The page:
As reported earlier by Matzav, a military tribunal sentenced an Israeli soldier to 18 months in prison today in the killing of a Palestinian terrorist, claiming the army medic showed no remorse for pulling the trigger after the animalistic terrorist lunged at troops with a knife.
It was a deeply divisive punishment for an army sergeant that Israelis hailed as a hero for “neutralizing a terrorist.”
The months-long trial of Sgt. Elor Azaria was a rare prosecution of an Israeli soldier serving in the almost 50-year military occupation of the West Bank. Azaria was found guilty by the court in January.
Many Israelis said the only reason Azaria stood trial for manslaughter was the fact the fatal shot was clearly captured on video by a Palestinian volunteer for an Israeli human rights group.
Naftali Bennett, Israel’s education minister and the leader of pro-settler party Jewish Home, called for an immediate pardon by Israel’s president, Rueven Rivlin.
“He cannot go to jail or we will all pay the price,” Bennett said
Israel’s defense minister, Avigdor Lieberman, said the court should be respected, but added: “On the one hand there is an excellent soldier, on the other a terrorist who came to kill Jews, and we need to take both of these into account.”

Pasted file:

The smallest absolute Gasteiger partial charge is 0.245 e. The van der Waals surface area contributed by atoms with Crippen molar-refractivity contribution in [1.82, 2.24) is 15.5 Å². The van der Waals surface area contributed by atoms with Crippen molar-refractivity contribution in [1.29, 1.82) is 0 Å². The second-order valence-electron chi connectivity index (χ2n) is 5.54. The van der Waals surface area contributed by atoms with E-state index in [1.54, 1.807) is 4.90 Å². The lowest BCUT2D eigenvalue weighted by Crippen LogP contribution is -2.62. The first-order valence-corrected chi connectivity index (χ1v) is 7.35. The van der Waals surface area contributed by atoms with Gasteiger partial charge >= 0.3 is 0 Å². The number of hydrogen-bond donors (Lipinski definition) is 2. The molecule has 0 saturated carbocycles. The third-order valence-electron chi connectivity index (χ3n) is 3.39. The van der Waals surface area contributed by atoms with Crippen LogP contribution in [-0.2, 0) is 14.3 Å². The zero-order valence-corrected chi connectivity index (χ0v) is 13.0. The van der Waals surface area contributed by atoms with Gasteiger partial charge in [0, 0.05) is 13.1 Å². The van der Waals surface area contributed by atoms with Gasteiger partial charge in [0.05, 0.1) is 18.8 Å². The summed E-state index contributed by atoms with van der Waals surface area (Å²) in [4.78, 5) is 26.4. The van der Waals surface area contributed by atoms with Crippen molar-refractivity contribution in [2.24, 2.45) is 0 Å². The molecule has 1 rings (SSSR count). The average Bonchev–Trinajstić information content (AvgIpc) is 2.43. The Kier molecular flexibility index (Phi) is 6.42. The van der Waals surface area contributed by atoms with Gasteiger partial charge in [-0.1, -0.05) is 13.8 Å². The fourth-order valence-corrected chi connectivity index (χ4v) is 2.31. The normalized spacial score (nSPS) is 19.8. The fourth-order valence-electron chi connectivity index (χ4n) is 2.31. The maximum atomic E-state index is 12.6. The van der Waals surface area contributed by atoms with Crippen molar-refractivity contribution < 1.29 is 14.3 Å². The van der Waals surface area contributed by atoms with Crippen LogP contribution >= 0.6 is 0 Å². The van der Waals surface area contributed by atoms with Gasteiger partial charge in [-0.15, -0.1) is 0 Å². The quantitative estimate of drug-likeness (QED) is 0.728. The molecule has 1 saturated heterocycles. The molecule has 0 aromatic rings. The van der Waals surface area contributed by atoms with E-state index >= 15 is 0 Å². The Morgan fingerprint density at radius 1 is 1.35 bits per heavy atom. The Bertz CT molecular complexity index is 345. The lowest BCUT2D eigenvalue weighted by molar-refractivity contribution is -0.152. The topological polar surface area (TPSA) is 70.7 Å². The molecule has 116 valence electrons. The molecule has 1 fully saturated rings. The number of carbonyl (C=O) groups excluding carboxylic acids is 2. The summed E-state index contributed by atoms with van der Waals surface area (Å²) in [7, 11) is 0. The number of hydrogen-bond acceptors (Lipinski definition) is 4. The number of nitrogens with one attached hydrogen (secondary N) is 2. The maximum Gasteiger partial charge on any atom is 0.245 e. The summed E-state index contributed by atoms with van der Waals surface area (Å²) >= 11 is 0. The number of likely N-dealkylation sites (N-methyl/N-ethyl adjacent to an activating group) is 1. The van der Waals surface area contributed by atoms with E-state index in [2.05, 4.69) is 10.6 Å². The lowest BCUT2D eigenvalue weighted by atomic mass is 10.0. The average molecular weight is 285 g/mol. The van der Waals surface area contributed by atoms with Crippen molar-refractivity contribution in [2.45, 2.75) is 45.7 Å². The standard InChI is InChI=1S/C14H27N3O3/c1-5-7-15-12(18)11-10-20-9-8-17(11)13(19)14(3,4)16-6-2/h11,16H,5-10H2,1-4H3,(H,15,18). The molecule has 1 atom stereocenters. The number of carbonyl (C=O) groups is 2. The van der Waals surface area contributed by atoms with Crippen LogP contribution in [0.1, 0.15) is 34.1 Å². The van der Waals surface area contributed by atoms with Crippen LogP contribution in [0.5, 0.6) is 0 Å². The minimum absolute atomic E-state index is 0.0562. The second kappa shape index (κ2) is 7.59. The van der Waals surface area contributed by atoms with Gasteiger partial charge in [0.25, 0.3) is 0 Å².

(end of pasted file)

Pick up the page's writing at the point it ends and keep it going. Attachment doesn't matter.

The central fact of the case is not in dispute.
In March 2016, Azaria fired a single bullet at close range into the skull of a Palestinian assailant as he lay wounded – sprawled on his back on a street in Hebron in the West Bank – minutes after slashing at soldiers with a knife and wounding one.
Azaria’s defense argued that he feared the suspect, Abdel Fattah al-Sharif, might have been harboring an explosive device under his jacket.
On the video, ambulance drivers from the Jewish settlement and others can be heard shouting that the Palestinian was still a danger – even as Israeli military officers casually mill about, a few yards from the prone assailant.
The incident took place near a military checkpoint in Hebron, where 850 hard-line Jewish settlers, protected by 650 Israeli soldiers, live among 200,000 Palestinians. Jews and Muslims share a religious shrine in Hebron – and a mosque and a synagogue – where the faithful believe Abraham and the patriarchs of the faiths are buried.
It is one of the most tense places in the West Bank. Palestinians want the land for a future state. The Jewish settlers believe the land was given to them by God.
At the close of Azaria’s trial in January, the military judges dismissed Azaria’s claim that he feared for his safety.
“We found there was no room to accept his arguments,” said chief army judge Maya Heller, reading the decision by the three-judge panel.
“His motive for shooting was that he felt the terrorist deserved to die,” she said.
In the last two years, there have been dozens of cases of Israeli forces, including top commanders and private security guards, shooting Palestinian assailants and suspects at checkpoints and riots.
Many of the incidents have been condemned by human rights groups and Palestinians. Few have been subject of open investigations. None were prosecuted.